Edmonton is home to Canada’s tallest tower west of Toronto— Stantec Tower. Downtown Edmonton was home to Cel Corporation where we took over the top several skyscraper floors previously occupied by accounting firm Price Waterhouse Coopers when they moved. I led creative strategy and design for Cel Corporation and I redesigned the entire Price Waterhouse Coopers space when they moved out with my new brand identity- including the main reception floor 3 dimensional signage which floated alongside a granite tile reception area. I completed this significant redesign while still in university- including the corporation’s commercial office space in Washington D.C. (this included the corporate baseball team’s uniforms for United States and Canadian staff). My friend from University, Michael Yurechuk and I decided to invest in the company after it grew from and industrial park on the south side to one of Edmonton’s tallest downtown towers.
Molson 9 Beer:
Six Packs Edition.
Participated in a one-year special project for the development of a new beer called Molson 9. Activities included working with a Molson brew master to create a custom brew formulation based on consumer insights and data, brand design, packaging and advertising in partnership with Molson Coors.
My Management Science class consulted with a micro-brewery to redesign their provincial distribution network and warehouse locations using weekly sales forecasts, highway traffic data and truck capacity. We had to do this in one hour using a spreadsheet, map of Alberta and a data analysis toolkit. Cold beer had to arrive on store shelves as efficiently as possible and without breaking any highway speed limits.
Pembina Institute for Climate Change:
Leading Canada’s Transition to Clean Energy.
I completed senior Management Science consulting focused on advanced analytics and data modelling. In 1999 I worked directly with staff from The Pembina Institute for Climate Change.
I worked with the Pembina Institute to help quantify and express the true price of carbon within corproate financial statements using management science and economics way before this was mainstream. The University of Alberta’s School of Business’ Management Science team combined world leading oil field expertise, climate change professionals, economics professionals and fourth year undergraduate students using data modelling software. There were no right or wrong answers, we were doing something that hadn’t been done before. We were challenged by The Pembina Institute and had lengthy in-class discussion about our findings.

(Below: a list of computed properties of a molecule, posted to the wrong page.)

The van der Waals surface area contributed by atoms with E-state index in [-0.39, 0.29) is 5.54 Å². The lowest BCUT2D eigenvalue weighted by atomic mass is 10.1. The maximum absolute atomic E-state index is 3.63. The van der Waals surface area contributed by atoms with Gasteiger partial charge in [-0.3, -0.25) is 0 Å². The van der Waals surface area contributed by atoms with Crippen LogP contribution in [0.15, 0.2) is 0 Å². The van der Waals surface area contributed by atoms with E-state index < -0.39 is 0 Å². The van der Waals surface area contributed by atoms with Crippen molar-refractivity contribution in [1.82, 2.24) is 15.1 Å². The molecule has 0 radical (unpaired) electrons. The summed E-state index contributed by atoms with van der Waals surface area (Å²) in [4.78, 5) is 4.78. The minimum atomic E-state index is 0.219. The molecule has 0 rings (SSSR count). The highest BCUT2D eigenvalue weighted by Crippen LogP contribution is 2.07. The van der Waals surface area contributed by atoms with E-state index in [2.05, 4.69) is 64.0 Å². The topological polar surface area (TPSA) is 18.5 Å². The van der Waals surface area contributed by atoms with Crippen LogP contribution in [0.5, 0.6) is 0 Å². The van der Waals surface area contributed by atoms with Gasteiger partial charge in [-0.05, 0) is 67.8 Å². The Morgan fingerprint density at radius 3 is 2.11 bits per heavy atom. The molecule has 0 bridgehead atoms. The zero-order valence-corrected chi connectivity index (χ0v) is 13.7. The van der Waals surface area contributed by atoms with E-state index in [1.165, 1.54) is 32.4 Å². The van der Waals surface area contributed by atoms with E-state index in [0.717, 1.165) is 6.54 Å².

Alberta has Canada’s largest conventional and unconventional oil and gas reserves and it pumps out way more carbon pollution than any other province in Canada— Alberta has the most and is number ONE. Alberta is the first province in Canada to have put a price on carbon pollution. The money collected through this carbon price or levy feeds a technology fund.
More than 1.6 trillion barrels
are still under Alberta.
How do you get farms and cities to agree that 1.6 is not longer “Sixteen.” Protect each barrel as if your very life depends on it. Pictured above is Alberta’s Fort McMurray wildfire which basically burned the city to ground. We need to work together to take real action against climate change.
Samsung Theme Parks:
My fourth year team completed an extensive management accounting study of Samsung's amusement park business in Asia as part of a Harvard Business School case study at the University of Alberta School of Business. We had to analyze the financials along with supplementary information to decide if Samsung should divest from this line of business.
Then we had to take emotion out of our business analysis process to decide if a major disk drive manufacturer should exit the disk drive and portable disk media market. This was a tough decision and led to a very tense class discussion between students and professors because, at that time, we used disks everyday and we couldn’t imagine them disappearing less than 5 years later.
\ IMMERSIVE SOUND AND DANCE ENVIRONMENTS 2000-2003